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Goat Rocks Traverse

From Oregon Hikers Field Guide

Cispus Basin from Cispus Pass (Jerry Adams)
Old Snowy from the South (Jerry Adams)
Goats along the trail (Jerry Adams)


Template:Elevation loss

  • Difficulty: Difficult
  • Seasons: Summer
  • Family Friendly: No
  • Backpackable: Yes
  • Crowded: Area between Cispus River and Old Snowy is crowded

Contents

Hike Description

The Goat Rocks are a spine of alpine area in South central Washington. The Pacific Crest Trail (PCT) runs down the middle. This is one of the nicest sections of the PCT. This is definitely a must see area.

This hike is a good way to hit most of the nicest spots of the Goat Rocks.

I have not done the middle section, from Old Snowy to Teiton Pass so I'm just estimating this. Also, I don't have a GPS track from Teiton Pass to the end at White Pass. These estimates should be pretty close though.

Now, here's the bad. The first part of the hike is up a steep slope through trees - not all that interesting. And the trailhead, Walupt Lake, is 500 feet lower elevation than Snowgrass Flat trailhead. And the last part from Teiton Pass to White Pass isn't all that interesting either. And you miss Goat Lake and Lily Basin.

Yet, this traverse is a great hike. Maybe a better hike is to combine with the Goat Lake Loop Hike. Start at Snowgrass Flat trailhead. Hike up to the PCT. Over to Cispus Pass. Backtrack and go up to Old Snowy, maybe over to Elk Pass. Then backtrack to Snowgrass Flat trail and down to Lily Basin Trail. Over to Goat Lake and continue to Lily Basin and then back down to Berry Patch and then back to your car at Snowgrass Flat trailhead.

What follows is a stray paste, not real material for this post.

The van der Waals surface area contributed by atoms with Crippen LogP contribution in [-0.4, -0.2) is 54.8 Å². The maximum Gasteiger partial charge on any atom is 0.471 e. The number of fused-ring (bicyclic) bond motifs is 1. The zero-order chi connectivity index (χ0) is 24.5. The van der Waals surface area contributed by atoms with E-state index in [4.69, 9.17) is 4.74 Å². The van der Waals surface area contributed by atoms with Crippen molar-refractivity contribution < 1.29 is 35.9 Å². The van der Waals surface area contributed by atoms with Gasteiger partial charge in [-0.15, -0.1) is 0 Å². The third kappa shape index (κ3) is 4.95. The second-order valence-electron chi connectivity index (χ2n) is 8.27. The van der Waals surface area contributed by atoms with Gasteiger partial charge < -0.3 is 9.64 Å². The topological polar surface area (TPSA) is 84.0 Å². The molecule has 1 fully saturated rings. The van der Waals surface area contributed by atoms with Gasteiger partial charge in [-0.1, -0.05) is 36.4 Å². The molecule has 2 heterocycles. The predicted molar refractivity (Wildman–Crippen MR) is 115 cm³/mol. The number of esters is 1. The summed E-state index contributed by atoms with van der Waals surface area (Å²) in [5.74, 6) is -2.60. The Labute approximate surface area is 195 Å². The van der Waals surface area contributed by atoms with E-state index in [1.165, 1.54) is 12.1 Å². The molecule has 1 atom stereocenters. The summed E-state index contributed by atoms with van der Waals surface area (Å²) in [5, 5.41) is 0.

Detailed Description

Start at the end of the road, at the end of the campground at Walupt Lake, at 4000 feet elevation.

Follow the trail along the lake a short distance to the trail junction and turn left on the Nannie Ridge Trail.

The trail switchbacks up a fairly steep trail through forest. There are a couple small streams right at the beginning, but nothing else until Sheep Lake. At 3.1 miles and 1900 feet elevation gain is a junction with an unmarked trail. You can take this, 0.3 miles and 300 feet elevation gain up to the summit of Nannie Peak at 6140 feet. You get some views but not real good - too many trees. This would be a nice destination if this is as far as you wanted to go.